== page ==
The lowest power test bed of the Center for Compact and Efficient Fluid Power (CCEFP) is directed towards developing technologies for human assist devices. The platform for this test bed has been developing portable fluid powered orthoses. There is a need in physical medicine and rehabilitation to create orthotic devices that better meet the needs of persons with limb weakness or paralysis. These needs include the ability to create torque about the ankle to support the foot bidirectionally while walking.
The portable powered ankle-foot orthosis (PPAFO) is a pneumatic device that has been created to meet the need for bi-directional torque assistance. One of the novel features of the PPAFO is its portable nature, being powered by a pneumatic power source, commonly a compressed CO2 bottle. The portable nature of the power supply allows for the user to wear the PPAFO in any setting, away from laboratory tethers and testing equipment.
One of the limitations of the portable aspect is the finite amount of fuel that can be stored in the portable compressed CO2 bottle. The finite fuel results in a limited run time for the PPAFO system. Consistent with one of the main goals of the CCEFP, which is to improve the efficiency of fluid power, an exhaust gas recycling scheme for the PPAFO was developed.
This pneumatic recycling scheme was developed to capture the exhaust from one actuation direction and re-route the captured exhaust to power the reverse actuation direction. In the application of the PPAFO, this scheme works incredibly well based on the specific power needs for gait assistance.
During walking, the ankle generates more torque in the plantarflexion (toes down) direction, than in the dorsiflexion (toes up) direction. The pneumatic system was designed to regulate the amount of torque applied based on the direction of assistance. In the original pneumatic system design, the plantarflexion torque was regulated by the CO2 bottle pressure regulator, and for the dorsiflexion torque, a secondary in-line pressure regulator was used to further down-regulate the pressure since less torque is necessary to hold up the foot and toes during swing. Both directions of actuation were powered from the portable finite CO2 bottle. In the recycling scheme, the plantarflexion actuation is powered from the CO2 bottle and regulated by the bottle regulator which is the same as the original pneumatic design.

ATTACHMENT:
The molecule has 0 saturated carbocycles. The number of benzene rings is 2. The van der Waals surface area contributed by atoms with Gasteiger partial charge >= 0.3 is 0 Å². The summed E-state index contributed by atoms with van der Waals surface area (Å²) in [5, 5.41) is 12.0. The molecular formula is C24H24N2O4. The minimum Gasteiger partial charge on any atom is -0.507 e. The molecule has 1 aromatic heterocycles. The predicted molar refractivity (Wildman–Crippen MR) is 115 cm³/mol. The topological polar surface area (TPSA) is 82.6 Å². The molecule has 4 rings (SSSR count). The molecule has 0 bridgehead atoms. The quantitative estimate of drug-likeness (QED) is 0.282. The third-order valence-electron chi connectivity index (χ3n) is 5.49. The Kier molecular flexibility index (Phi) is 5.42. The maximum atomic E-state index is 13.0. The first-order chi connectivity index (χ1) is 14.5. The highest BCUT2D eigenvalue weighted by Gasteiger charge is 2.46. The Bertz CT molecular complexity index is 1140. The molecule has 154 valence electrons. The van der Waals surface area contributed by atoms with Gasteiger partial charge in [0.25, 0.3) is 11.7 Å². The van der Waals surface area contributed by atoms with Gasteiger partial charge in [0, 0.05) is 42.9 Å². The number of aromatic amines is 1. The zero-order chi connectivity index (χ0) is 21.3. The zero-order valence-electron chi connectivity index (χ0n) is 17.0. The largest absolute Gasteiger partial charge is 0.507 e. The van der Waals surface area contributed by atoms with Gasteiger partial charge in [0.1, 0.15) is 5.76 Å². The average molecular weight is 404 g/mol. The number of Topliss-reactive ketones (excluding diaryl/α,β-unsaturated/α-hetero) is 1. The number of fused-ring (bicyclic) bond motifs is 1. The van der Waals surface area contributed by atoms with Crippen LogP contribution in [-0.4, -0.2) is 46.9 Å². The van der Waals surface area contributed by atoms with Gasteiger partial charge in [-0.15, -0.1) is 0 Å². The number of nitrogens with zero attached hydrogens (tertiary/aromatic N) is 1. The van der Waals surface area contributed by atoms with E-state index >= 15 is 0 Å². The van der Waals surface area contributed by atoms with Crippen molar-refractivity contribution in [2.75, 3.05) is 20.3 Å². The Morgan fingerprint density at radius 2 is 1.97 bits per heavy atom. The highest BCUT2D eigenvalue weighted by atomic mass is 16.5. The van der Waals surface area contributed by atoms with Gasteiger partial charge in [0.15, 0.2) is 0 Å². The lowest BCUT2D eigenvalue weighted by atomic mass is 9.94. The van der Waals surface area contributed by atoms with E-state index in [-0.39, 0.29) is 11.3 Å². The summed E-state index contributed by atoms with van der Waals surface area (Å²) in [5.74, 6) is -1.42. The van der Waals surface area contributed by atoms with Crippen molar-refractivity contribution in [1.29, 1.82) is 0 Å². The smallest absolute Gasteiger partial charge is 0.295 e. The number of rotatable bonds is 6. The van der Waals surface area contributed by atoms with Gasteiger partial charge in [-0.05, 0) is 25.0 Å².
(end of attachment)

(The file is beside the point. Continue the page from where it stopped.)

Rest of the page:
The recycling occurs when the exhaust from the plantarflexion actuation is captured into an accumulator. Then instead of powering the dorsiflexion actuation from the CO2 bottle and down-regulating the pressure to reduce the torque, the dorsiflexion actuation is powered from the accumulated exhaust—which is already at a lower appropriate pressure for dorsiflexion actuation. Implementing the pneumatic circuit with recycling to power the PPAFO improved the overall system efficiency by 75% from 27 to 47 minutes, allowing for longer use of the PPAFO without the need to refill or replace the fuel supply.
Contributed by Ms. Morgan K. Boes, MD/PhD candidate at the University of Illinois, Urbana-Champaign.
Filed Under: Hose • wraps + sleeves, Pneumatic equipment + components